Fringe Review: "Banned" is an Empathetic, Sincere Success
Meeka is an Indigenous woman who has just been hit with a lifetime ban from attending football matches, and wants this to change. Jane is the suburban white mum who wants the ban to stay. The two have been sent to mediation to work out their differences and come to an agreement. What could possibly go wrong?
Mudskipper Productions' Banned is one of the many phenomenal new plays from the team at Blue Room Summer Nights. It is a thought provoking piece of work that deftly examines a myriad of social issues in a sensitive and nuanced yet entertaining manner. Simply put, it is amazing from all angles.
Debut playwright Barbara Hostalek has penned a well-paced, believable script, interspersed with equal dosages of comedy and drama. Rather than being reduced to caricatures, her characters have real heart to them, which is what makes their conflict so immersive. The mysteries at the heart of the script (Who are these characters? What are their motives? What really happened that night at the footy) are revealed slowly, each having their moment to surprise the audience. Her vision was brought to vivid life under the eyes of director Hellie Turner, who truly brought the best out of her team.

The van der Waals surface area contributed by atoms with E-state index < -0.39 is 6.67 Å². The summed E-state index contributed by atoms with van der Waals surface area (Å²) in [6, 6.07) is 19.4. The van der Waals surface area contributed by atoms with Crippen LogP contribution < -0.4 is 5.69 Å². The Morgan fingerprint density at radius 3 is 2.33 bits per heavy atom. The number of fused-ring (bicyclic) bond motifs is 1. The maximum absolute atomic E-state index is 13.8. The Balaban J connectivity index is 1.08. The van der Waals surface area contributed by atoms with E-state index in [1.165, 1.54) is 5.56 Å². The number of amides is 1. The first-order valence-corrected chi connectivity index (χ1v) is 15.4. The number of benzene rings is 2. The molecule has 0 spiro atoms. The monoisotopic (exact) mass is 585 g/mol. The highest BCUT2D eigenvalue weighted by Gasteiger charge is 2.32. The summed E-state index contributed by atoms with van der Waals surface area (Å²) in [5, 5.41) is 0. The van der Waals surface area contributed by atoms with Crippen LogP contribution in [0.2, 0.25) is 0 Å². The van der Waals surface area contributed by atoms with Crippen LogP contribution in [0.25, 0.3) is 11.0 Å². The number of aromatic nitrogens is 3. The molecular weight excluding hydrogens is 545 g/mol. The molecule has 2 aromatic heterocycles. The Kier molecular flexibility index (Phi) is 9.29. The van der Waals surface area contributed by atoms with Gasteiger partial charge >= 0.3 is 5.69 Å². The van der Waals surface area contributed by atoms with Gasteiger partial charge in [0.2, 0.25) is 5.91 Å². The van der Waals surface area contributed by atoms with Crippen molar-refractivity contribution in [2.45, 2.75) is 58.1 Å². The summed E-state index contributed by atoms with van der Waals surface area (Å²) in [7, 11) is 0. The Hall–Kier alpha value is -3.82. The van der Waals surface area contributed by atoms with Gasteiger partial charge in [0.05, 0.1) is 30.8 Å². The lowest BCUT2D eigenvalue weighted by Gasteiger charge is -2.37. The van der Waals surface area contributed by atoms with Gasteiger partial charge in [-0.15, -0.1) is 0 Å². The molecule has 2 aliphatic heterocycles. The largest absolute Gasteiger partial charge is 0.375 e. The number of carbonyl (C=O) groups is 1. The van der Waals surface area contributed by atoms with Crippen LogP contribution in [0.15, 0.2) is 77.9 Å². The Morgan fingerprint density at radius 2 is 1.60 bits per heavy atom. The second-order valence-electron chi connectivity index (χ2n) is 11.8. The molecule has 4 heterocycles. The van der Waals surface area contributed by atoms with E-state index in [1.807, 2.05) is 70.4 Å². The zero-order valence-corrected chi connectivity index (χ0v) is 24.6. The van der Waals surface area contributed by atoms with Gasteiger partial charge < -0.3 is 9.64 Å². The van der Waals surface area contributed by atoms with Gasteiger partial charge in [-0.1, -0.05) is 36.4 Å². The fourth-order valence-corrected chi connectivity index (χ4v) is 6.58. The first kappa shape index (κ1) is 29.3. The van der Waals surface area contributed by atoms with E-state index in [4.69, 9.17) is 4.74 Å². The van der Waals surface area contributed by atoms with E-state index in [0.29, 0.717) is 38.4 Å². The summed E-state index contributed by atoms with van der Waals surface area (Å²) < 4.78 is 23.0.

With such great material to work with, it was a real pleasure to watch the three performers. Della Rae Morrison as Meeka and Talei Howell-Price as Jane were perfectly believable and even loveable; two very different types of mothers, but with more in common than meets the eye. Meanwhile, Kingsley Judd tied things together well as the mediator, facilitating the plot progression while shining with his energy and knack for comedic timing.
Banned was the sort of show you could enjoy in many ways. You could simply appreciate it as a well written, produced and performed story. It was that, but if you thought about it a bit more, it also said a lot about society and how we treat each other. It’s both timely and timeless, and not to be missed.